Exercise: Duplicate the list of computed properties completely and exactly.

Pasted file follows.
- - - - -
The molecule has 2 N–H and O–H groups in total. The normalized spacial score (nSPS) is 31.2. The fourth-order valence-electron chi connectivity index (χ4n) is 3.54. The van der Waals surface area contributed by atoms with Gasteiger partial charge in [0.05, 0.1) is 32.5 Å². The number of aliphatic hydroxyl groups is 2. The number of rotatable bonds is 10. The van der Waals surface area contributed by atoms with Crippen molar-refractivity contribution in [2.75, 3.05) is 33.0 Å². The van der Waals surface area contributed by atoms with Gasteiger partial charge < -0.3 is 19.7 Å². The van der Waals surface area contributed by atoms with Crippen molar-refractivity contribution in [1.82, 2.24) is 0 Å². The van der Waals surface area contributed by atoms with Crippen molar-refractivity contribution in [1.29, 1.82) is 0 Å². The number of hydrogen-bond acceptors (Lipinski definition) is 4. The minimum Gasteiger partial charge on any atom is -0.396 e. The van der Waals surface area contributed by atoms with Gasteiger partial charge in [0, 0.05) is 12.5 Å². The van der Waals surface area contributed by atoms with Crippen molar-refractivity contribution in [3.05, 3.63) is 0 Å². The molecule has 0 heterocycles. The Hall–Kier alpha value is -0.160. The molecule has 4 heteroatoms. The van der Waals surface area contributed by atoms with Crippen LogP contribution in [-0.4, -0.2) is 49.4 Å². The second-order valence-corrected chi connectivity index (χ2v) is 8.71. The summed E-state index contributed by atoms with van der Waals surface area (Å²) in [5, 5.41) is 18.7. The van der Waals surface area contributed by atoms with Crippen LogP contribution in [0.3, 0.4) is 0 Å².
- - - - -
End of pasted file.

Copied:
The molecule has 2 N–H and O–H groups in total. The normalized spacial score (nSPS) is 31.2. The fourth-order valence-electron chi connectivity index (χ4n) is 3.54. The van der Waals surface area contributed by atoms with Gasteiger partial charge in [0.05, 0.1) is 32.5 Å². The number of aliphatic hydroxyl groups is 2. The number of rotatable bonds is 10. The van der Waals surface area contributed by atoms with Crippen molar-refractivity contribution in [2.75, 3.05) is 33.0 Å². The van der Waals surface area contributed by atoms with Gasteiger partial charge < -0.3 is 19.7 Å². The van der Waals surface area contributed by atoms with Crippen molar-refractivity contribution in [1.82, 2.24) is 0 Å². The van der Waals surface area contributed by atoms with Crippen molar-refractivity contribution in [1.29, 1.82) is 0 Å². The number of hydrogen-bond acceptors (Lipinski definition) is 4. The minimum Gasteiger partial charge on any atom is -0.396 e. The van der Waals surface area contributed by atoms with Gasteiger partial charge in [0, 0.05) is 12.5 Å². The van der Waals surface area contributed by atoms with Crippen molar-refractivity contribution in [3.05, 3.63) is 0 Å². The molecule has 0 heterocycles. The Hall–Kier alpha value is -0.160. The molecule has 4 heteroatoms. The van der Waals surface area contributed by atoms with Crippen LogP contribution in [-0.4, -0.2) is 49.4 Å². The second-order valence-corrected chi connectivity index (χ2v) is 8.71. The summed E-state index contributed by atoms with van der Waals surface area (Å²) in [5, 5.41) is 18.7. The van der Waals surface area contributed by atoms with Crippen LogP contribution in [0.3, 0.4) is 0 Å².